Gardening as a Therapeutic Practice

gardening for recovery

The onset of spring brings with it a wealth of new opportunities. As temperatures warm, new therapeutic options become available to explore for all those looking to either begin constructing new daily routines in their sobriety or looking for new ways to tackle the complicated and difficult process of maintaining one’s aversion to drugs or alcohol. Gardening, while a seasonal practice, can also be a profound therapeutic outlet that can reward an individual’s determination and effort, all while helping them continue to practice responsibility in their lives and adding a needed element of structure and consistency to a daily routine.

The Benefits of Time-Consuming Hobbies

Addiction can dictate much of a person’s daily life. Whether an individual is in recovery from an addiction to drugs, alcohol, gambling or any other dependency, these issues can be the driving force behind how a person structures their day. A person may only make plans based on their proximity to an addictive substance or behavior, and the use of an addictive substance may take up a large portion of that person’s waking hours.

Whether a person feels the urge to use drugs immediately when they get out of bed or get off work and spend the rest of the evening drinking, a great deal of time can be consumed while engaging with addictive substances and behaviors. As an individual ends their addictive practice, it is important to fill that time with new activities to avoid falling back into old habits. Gardening is an incredible way to fill this time.

Gardening is a slow process, and growing and maintaining a garden takes constant effort. However, the practice of cultivating soil fills the space that a person would otherwise associate with using an addictive substance. Keeping time filled and structured is a great way to help alleviate urges and mitigate the chances of relapse. Gardening is an outlet that can be as involved as a person’s needs requires. They can fill their days with positive, productive activities, from planting new flowers, harvesting herbs and vegetables, or even simply weeding and watering the plants.

Adding Structure to the Day

Gardening requires routine tasks that involve a good deal of repetition. However, this also aids in helping an individual structure their days and manage their time. These skills are essential for those in recovery and can translate to many other goals that an individual may set for themselves. Keeping a regular time for watering plants, a weekly schedule for tending the garden and even maintaining soil can all be a foundation to structure one’s day in their new, sober life. Time management and daily responsibilities can help a person through their day and continue to prepare an individual to reenter the workforce or take on other responsibilities. Recovery from an addiction of any kind involves a great deal of change and finding a therapeutic outlet that adds consistency amidst this change can be a potent tool.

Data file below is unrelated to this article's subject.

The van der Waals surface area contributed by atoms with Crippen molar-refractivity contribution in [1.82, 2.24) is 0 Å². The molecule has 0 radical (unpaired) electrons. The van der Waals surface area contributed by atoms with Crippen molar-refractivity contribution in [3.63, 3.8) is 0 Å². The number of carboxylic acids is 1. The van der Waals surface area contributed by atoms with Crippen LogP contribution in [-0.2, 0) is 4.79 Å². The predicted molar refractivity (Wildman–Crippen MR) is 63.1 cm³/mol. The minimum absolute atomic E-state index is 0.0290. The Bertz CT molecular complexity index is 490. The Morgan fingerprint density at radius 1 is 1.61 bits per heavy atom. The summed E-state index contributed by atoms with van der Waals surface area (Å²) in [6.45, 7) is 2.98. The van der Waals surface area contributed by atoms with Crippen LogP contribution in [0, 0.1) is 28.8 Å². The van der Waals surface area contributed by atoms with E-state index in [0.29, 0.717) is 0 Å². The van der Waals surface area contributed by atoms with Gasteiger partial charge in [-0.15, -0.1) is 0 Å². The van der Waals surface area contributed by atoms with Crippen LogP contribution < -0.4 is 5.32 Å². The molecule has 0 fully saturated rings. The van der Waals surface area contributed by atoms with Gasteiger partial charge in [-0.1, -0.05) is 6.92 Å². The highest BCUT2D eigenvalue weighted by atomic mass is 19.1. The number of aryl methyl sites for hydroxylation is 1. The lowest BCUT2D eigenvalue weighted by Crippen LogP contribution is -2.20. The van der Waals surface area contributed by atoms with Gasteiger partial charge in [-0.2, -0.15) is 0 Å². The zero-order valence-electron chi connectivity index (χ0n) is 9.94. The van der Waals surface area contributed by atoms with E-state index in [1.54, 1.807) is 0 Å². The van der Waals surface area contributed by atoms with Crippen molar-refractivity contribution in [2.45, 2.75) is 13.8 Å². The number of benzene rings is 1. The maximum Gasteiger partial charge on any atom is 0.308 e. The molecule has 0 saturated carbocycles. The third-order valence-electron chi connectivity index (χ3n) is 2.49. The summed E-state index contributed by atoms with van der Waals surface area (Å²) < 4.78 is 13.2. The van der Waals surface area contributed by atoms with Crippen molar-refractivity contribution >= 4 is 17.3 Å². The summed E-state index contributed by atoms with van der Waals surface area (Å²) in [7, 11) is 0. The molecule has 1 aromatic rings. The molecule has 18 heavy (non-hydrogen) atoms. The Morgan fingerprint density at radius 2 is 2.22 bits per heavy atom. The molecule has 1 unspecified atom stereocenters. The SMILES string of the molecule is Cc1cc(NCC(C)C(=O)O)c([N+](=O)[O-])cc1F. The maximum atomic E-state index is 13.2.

The Power of Creation

There is something compelling about creation in recovery. Art, music, writing and gardening, amongst other practices, can guide a person through creating something important to them personally, whether it be a drawing, poem or a garden. The power of this creation doesn’t come from any monetary value that may be attached to it, but rather, having tangible evidence of one’s success and agency over a situation. Addiction recovery has a huge emotional toll. Having physical proof that a person is giving their all to their sobriety and overcoming many personal difficulties to accomplish the goals that led to their creation can be a reminder of their agency over their own time and energy.

A Way to Look Forward

Addiction recovery demands a lot from those pursuing sobriety. It can be difficult to come to terms with one’s past and mistakes while keeping motivated for the future. Having a sense of success and progress reinforced daily is necessary to help each individual maintain the path to their goals. Gardening helps a person look only at their present and future identity rather than dwell on the past. Growing a garden doesn’t take into account one’s history, and the rewards are based solely on the ongoing effort a person puts into it. There is no kind of preconceived notions about success or judgment about one’s past actions.

Gardening is a way for a person to measure only who they are in the present and the effort and dedication they are putting into their new, sober lives. Having a constant reinforcement of progress and a reminder of one’s commitment can help each day start with the structure and positivity it needs to continue down a healthy and sober path.

Addiction recovery is a personal journey, and gardening is just one way you can learn to manage time and energy while reinforcing your success and sobriety through the difficult process. At Avalon Malibu, we employ many other therapeutic approaches to help you find your best practices in sobriety. If you or a loved one are ready to take the first step towards regaining control over your daily life, we offer detox services, residential treatment, partial hospitalization programs and intensive outpatient programs, each of which can be individualized depending on your needs and goals. Art therapy, music therapy, yoga and even physical approaches to your recovery, such as our seasonal ropes course, are all available to help you discover your most effective practices alongside our caring professionals. For more information on how we can individualize your approach to sobriety, as well as strategies you can employ from home during aftercare, call to speak to one of our trained staff members today at (844) 857-5992.

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